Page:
Blue Telusma Writer theGrio.com
A new study has confirmed what many have suspected for generations: In this country, the darker your complexion, the more likely you are to end up in prison.
According to Quartz, almost three percent of the American population is in prison, which roughly works out to be almost 700 people incarcerated for every 100,000 residents. As the country with the highest rate of incarcerated people in the world, a third of that population is Black.
The report states that these statistics are “wildly disproportionate given that Black people account for only 12% of the total US population,” further noting that on average Black Americans find themselves in state prisons more than five times the rate of their white counterparts.
In states like Iowa, Minnesota, New Jersey, Vermont, and Wisconsin Black people are actually 10 times more likely to be in prison than white people.
This new study authored by Harvard sociology professor, Ellis Monk, breaks down how prejudice in the American judicial system isn’t just based on being Black, but also shows discrimination based on how Black you appear based on complexion.
Monk was able to compile data the illustrates that, “a person’s lifetime chance of having been arrested is directly proportional with the darkness of their skin.”
The study is based on data collected in a landmark national survey conducted between 2001 and 2003. Despite the fact that it’s been 15 years since the survey took place, the scope and depth of the data collected make it an invaluable resource for analysis.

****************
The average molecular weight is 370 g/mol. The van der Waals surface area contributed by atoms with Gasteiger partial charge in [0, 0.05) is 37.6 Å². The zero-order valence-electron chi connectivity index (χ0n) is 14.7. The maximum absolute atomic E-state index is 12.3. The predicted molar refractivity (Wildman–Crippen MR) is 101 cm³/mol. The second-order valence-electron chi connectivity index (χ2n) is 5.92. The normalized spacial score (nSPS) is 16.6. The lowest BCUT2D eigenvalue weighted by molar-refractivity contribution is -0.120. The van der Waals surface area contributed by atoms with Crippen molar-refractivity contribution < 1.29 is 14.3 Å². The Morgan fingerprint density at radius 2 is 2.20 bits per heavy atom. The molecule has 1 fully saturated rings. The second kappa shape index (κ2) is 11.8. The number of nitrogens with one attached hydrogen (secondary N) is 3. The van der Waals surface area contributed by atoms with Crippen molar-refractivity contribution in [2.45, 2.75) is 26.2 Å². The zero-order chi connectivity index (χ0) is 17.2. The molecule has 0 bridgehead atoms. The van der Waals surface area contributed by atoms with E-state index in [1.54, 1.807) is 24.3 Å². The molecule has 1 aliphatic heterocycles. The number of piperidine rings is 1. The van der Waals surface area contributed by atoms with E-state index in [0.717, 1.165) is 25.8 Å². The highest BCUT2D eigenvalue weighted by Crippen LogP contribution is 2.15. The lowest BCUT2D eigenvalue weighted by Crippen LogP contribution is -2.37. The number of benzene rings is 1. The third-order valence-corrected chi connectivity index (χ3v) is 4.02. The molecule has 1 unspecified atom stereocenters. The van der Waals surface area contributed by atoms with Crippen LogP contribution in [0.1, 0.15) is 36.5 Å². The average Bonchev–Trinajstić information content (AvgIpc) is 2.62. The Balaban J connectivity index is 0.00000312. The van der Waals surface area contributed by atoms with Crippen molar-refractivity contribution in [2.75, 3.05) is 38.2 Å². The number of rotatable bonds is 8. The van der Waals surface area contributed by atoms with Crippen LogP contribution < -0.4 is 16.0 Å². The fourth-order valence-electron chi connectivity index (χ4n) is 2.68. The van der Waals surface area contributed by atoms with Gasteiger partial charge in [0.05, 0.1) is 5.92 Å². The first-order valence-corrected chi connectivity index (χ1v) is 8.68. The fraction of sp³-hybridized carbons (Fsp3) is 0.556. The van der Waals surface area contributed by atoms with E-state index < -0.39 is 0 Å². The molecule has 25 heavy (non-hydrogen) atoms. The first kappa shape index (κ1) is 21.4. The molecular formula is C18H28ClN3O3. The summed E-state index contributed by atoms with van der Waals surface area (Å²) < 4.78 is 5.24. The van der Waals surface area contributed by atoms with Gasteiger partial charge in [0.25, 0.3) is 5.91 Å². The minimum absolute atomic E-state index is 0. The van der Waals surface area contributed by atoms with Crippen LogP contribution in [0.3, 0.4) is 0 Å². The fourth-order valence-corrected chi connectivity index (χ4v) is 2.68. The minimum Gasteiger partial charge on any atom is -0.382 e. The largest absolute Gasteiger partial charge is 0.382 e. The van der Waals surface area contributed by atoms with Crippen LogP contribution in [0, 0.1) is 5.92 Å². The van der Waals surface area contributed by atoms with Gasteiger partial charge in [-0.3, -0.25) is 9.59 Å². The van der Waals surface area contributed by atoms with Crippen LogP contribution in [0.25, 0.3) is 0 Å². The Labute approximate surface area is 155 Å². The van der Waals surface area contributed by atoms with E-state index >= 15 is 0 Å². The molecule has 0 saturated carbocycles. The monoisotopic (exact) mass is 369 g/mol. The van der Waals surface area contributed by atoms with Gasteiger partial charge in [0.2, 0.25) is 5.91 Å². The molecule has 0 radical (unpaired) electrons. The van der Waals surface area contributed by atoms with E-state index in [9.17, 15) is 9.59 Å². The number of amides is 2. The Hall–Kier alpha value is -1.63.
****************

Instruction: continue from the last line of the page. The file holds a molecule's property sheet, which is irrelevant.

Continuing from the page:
The interviewers who administered the survey had the foresight to rate the skin color of the people they spoke to, from very light to very dark, which allowed Monk to clearly track associations between the color of one’s skin and their negative encounters with the criminal justice system.
In summation, Monk found that overall African Americans have a 36% chance of going to jail at some point in their lifetimes, but dark-skinned Black people surpass that with a 66% chance of having the same fate.
Harvard research shows that dark complexioned Blacks are have a higher likelihood of being imprisoned and explores why. (Patrick Breen/The Arizona Republic via AP, File)
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